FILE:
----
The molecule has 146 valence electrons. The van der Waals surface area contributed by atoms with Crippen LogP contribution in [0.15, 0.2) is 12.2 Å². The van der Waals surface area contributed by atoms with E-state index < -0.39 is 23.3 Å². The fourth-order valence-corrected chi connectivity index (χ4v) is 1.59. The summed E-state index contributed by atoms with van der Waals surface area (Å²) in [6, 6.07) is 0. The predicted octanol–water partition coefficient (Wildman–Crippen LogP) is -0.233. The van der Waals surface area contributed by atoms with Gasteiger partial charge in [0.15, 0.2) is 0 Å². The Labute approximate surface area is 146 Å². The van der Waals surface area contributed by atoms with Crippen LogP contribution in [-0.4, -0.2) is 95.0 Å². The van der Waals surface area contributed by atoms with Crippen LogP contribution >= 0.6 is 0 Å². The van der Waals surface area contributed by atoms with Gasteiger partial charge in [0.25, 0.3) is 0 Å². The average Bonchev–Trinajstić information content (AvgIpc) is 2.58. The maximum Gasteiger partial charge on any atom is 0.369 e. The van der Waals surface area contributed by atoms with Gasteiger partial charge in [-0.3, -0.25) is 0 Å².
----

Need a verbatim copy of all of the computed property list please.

The molecule has 146 valence electrons. The van der Waals surface area contributed by atoms with Crippen LogP contribution in [0.15, 0.2) is 12.2 Å². The van der Waals surface area contributed by atoms with E-state index < -0.39 is 23.3 Å². The fourth-order valence-corrected chi connectivity index (χ4v) is 1.59. The summed E-state index contributed by atoms with van der Waals surface area (Å²) in [6, 6.07) is 0. The predicted octanol–water partition coefficient (Wildman–Crippen LogP) is -0.233. The van der Waals surface area contributed by atoms with Gasteiger partial charge in [0.15, 0.2) is 0 Å². The Labute approximate surface area is 146 Å². The van der Waals surface area contributed by atoms with Crippen LogP contribution in [-0.4, -0.2) is 95.0 Å². The van der Waals surface area contributed by atoms with Crippen LogP contribution >= 0.6 is 0 Å². The van der Waals surface area contributed by atoms with Gasteiger partial charge in [0.25, 0.3) is 0 Å². The average Bonchev–Trinajstić information content (AvgIpc) is 2.58. The maximum Gasteiger partial charge on any atom is 0.369 e. The van der Waals surface area contributed by atoms with Gasteiger partial charge in [-0.3, -0.25) is 0 Å².